Before you pack up your luggage, kids, spouse - even your dog - and head to your favorite destination, give your family vehicle a thorough appraisal. Here are some maintenance items and safety tips you should consider before heading out into the open highway.
Is Your Car Ready for a Road Trip?
Check Your Fluids
As you probably already know, it's important to keep an eye of fluid levels and replenish them on a regular basis. Although most drivers do an excellent job of getting regular oil changes, checking your engine fluids might not be the first thing that comes to mind when you're thinking about California beaches or skiing in Aspen. Before you hit the road, stop into your dealer for an oil change. While they're at it, they can check your coolant, brake, transmission, and power-steering fluids to make sure you're all set.
A low battery can derail your entire trip. Being stranded on the side of the road is definitely not a fun road trip memory. However, it's also much more affordable to replace an old battery than to pay for a tow truck to come and pick you up from a long, lonely stretch of desert highway. Checking your battery power is also something your dealer can do in a flash. They'll let you know whether your battery is up to the task of a cross-country trip.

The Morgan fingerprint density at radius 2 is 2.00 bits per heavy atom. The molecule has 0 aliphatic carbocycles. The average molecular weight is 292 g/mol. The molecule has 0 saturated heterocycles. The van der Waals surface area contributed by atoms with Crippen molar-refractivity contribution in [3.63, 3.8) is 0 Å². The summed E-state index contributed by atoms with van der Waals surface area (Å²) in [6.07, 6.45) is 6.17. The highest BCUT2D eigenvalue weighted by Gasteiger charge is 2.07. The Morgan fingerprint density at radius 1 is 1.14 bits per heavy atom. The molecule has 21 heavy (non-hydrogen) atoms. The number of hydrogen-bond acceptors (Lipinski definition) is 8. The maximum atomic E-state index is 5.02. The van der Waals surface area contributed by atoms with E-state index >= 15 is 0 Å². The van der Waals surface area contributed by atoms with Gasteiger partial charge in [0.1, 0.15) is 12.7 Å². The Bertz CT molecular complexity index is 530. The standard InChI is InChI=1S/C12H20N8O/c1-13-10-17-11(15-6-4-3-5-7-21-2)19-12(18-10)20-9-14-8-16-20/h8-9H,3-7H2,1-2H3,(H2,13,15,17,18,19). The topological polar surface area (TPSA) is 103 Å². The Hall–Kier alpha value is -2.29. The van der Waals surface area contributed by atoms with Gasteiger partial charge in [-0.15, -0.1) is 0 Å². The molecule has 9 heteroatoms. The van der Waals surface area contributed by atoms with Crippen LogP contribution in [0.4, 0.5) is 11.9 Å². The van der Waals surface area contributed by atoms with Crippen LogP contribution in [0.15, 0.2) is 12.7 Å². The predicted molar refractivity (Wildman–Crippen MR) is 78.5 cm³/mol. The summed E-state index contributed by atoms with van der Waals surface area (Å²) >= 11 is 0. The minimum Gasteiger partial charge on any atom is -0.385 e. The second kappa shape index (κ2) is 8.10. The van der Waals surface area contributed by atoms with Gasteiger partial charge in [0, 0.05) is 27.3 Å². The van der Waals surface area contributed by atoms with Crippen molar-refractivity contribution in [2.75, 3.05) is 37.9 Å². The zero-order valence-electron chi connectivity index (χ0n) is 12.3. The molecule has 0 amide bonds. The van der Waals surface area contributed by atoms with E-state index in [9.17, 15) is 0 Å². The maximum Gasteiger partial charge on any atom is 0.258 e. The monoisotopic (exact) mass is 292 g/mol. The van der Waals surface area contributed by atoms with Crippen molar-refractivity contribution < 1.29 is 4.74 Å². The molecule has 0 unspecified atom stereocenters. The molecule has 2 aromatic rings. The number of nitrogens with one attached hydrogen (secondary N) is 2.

Consider the Climate
During your travels, think about how a local would drive. If you're a Southerner on your way into the Alaskan wild, for example, you might not know that it's a good idea to keep your fuel tank more than half full. Doing so prevents condensation from forming and helps you avoid a frozen fuel line, which would stop you in your tracks. If you expect snow, get your hands on an ice scraper for your windshield and a snow shovel to dig your car out of a snowed-in parking space. Similarly, before you head south into Everglades National Park, you'll want to make sure your air conditioning system is running in peak condition. Check the Freon levels to ensure maximum coolness.
Highway tire blowouts are surprisingly common, but there are things you can do to avoid such accidents. First, make sure your tires are filled to the appropriate level. Vehicles vary when it comes to ideal psi levels. Your vehicle's ideal psi numbers are available in your owner's manual (and can sometimes be found on the inside panel of your driver's side door), but your local dealer can also help you determine proper psi for your model. Next, check tire tread. This is easy - simply take a penny, and, with the Lincoln side upside-down and facing you, and insert it into a tire groove. If Lincoln's head is completely visible, it's time for new tires. Driving anywhere with low tread is unsafe, so you'll want to replace those bad boys before you drive anywhere else, much less across the country.